I want to plot a probability distribution. I know the mean and think that a normal distribution would be a poor description of my beliefs. I either assume that the values smaller (or larger) than my mean are more likely to occur than the ones larger (or smaller). I don't know anything else, except, that the values are somehow in the vicinity of my mean...

For example, my mean is 0.151 and I believe that larger values are more likely to occur than smaller ones. What distribution should I choose and how can I implement this in R?


The mean represents a share and therefore is limited to [0,1]. The change I want to predict will be relatively small and start from the mean, resulting to be larger than the mean (or smaller).

It might help to specify, what I don't want:

  • A uniform distribution would give specified values the same probability. For example, if I believe values between 0.1 and 0.2 are likely, each value is more or less equal to "happen".
  • With a normal distribution the values smaller and larger than my mean would be equal likely with some sd.


The undertaking: To predict, for example, the share of a given party in election 2, I start with the mean in election 1 (0.151). Additionally, I assume that the values in election 2 are more likely to be larger than 0.151, but of course, I can't be sure.

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    $\begingroup$ There's not enough information to begin to recommend one, outside the fact that you're describing something asymmetric. That's really not much of a basis to suggest something. $\endgroup$ – Glen_b Nov 11 '15 at 11:01
  • $\begingroup$ That is exactly my problem... Ideally I could just specify the mean and tell some function that it should be left or right skewed. $\endgroup$ – Thomas Nov 11 '15 at 11:09
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    $\begingroup$ What do you expect this function to do with the information that it's skewed? It's not enough information - there's an infinity of right and left skew distributions. $\endgroup$ – Glen_b Nov 11 '15 at 11:30
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    $\begingroup$ Thanks for the additional information. I am not sure how you can have a mean of 15.1 if the mean is in [0,1]. What's the possible range of values taken by the data? It's not at all clear to me what you mean by "the change I want to predict will be relatively small and start from the mean, resulting to be lbe larger than the mean (or smaller)." $\endgroup$ – Glen_b Nov 11 '15 at 11:48
  • $\begingroup$ @Glen_b sorry for the artefact, it is 0.151, of course. $\endgroup$ – Thomas Nov 11 '15 at 11:59

The possibility of values being exactly 0 and 1 would seem to rule out the just using the beta for all cases (otherwise I'd have suggested it earlier).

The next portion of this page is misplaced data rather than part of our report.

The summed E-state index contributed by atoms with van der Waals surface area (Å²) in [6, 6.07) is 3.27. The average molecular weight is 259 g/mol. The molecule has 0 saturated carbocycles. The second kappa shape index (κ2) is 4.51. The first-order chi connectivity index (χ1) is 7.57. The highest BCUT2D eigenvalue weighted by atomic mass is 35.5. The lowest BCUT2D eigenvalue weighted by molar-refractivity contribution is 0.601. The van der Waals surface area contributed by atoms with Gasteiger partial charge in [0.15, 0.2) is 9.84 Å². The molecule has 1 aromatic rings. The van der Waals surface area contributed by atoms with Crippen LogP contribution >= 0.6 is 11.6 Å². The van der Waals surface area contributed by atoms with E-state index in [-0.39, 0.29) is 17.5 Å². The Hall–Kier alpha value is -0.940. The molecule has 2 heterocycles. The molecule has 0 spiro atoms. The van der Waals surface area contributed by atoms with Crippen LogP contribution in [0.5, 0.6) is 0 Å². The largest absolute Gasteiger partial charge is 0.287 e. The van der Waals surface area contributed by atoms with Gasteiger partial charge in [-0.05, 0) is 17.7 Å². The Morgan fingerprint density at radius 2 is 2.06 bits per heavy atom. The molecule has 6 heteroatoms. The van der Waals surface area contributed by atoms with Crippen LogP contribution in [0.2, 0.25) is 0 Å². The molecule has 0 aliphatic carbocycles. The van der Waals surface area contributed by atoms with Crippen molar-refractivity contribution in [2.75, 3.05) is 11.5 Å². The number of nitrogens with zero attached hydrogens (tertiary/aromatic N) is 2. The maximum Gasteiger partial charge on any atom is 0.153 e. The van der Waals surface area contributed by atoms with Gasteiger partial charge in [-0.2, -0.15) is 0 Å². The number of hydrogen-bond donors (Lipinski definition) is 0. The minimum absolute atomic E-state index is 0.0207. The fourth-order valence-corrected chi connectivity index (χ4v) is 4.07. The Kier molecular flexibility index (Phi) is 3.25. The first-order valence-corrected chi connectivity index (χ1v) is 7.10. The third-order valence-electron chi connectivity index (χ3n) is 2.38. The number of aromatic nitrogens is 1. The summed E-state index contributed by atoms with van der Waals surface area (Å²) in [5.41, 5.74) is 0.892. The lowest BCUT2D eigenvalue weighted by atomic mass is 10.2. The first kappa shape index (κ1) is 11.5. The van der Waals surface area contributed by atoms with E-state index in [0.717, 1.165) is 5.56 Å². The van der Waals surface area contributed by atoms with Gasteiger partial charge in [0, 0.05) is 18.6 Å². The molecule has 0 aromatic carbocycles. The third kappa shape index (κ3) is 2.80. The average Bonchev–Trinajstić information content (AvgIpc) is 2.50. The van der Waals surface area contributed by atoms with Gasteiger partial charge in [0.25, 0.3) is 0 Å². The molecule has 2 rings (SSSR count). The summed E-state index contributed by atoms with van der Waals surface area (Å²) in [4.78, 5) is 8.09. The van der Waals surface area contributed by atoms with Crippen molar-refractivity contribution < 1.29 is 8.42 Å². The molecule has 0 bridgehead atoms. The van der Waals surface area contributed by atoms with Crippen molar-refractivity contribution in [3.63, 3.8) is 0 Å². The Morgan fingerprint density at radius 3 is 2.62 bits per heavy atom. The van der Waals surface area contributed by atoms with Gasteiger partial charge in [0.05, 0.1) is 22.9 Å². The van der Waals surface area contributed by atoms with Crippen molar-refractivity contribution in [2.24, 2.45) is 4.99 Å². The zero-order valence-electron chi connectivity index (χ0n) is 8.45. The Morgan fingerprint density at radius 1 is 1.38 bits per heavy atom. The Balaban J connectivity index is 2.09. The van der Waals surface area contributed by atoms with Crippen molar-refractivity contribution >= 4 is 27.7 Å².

One possibility is to use a zero-one inflated beta - which can also be seen as a mixture of a beta and a Bernoulli - a distribution of the mixed type.

Conceived either way it will have four parameters; as a 0-1 inflated beta you'd have the probability at 0, the probability at 1 and the parameters of the beta that describes the remainder.

There's an infinity of other possibilities for skewed distributions in (0,1) of course, which could then be 0-1 inflated, but your specifications are vague and you'd probably want a distribution for which some software is available (see packages like GAMLSS and zoib in R for example, which will fit regressions where the response is of this type).


This gallery of distributions may be helpful.

Most common distributions are implemented in R, and you can use ?? to search, e.g., ??Cauchy. If you are looking for the implementation of a very uncommon distribution in R and don't find it, you can search or ask at SO in the R tag.


Given the information that you have provided I suggest that you try the Beta-distribution. It has support in the interval [0,1] and is probably a good starting point. It is often used to model values that correspond to probabilities.

You should be able to fit the parameters of the distribution with this code:


Where x is the vector of your data.

Here I have randomly generated some data, fitted the distribution, plotted the data and the fitted model. I urge you to try this out, also it would be nice if you could contain an image similar to the one I post here! That could guide us in the right direction.

x <- rbeta(10000,4,2)
hist(x,breaks=50, freq=FALSE)

# Estimate the parameters
vals <- fitdistr(x,"beta",list(shape1=1,shape2=1))  

# Plot the sampled data
hist(x,breaks=50, freq=FALSE)
# Generate the values to plot the curve
xx <- seq(0,1,len=100)
y <- dbeta(xx,vals$estimate[1],vals$estimate[2])

Try to reproduce this plot with your data:

Fitted beta distribution

  • $\begingroup$ If I could specify, where the most dense region is (in your example about 0.78), from the mean, that would be perfect. $\endgroup$ – Thomas Nov 11 '15 at 12:40
  • $\begingroup$ @Thomas you do not need to specify it, just make R "figure it out" Otherwise the mean is calculated as $\frac{\alpha}{\alpha+\beta}$, so in this case it would be $\frac{4}{4+2}=\frac{2}{3}$. $\alpha$ and $\beta$ are the shape parameters. The mode (i.e. the peak around 0.78) is calculated with $\frac{\alpha-1}{\alpha+\beta-2}$, in this case $\frac{3}{4}=0.75$. $\endgroup$ – Gumeo Nov 11 '15 at 12:46
  • $\begingroup$ Note that this information is all in the wikipedia link in the top of my answer. $\endgroup$ – Gumeo Nov 11 '15 at 12:48

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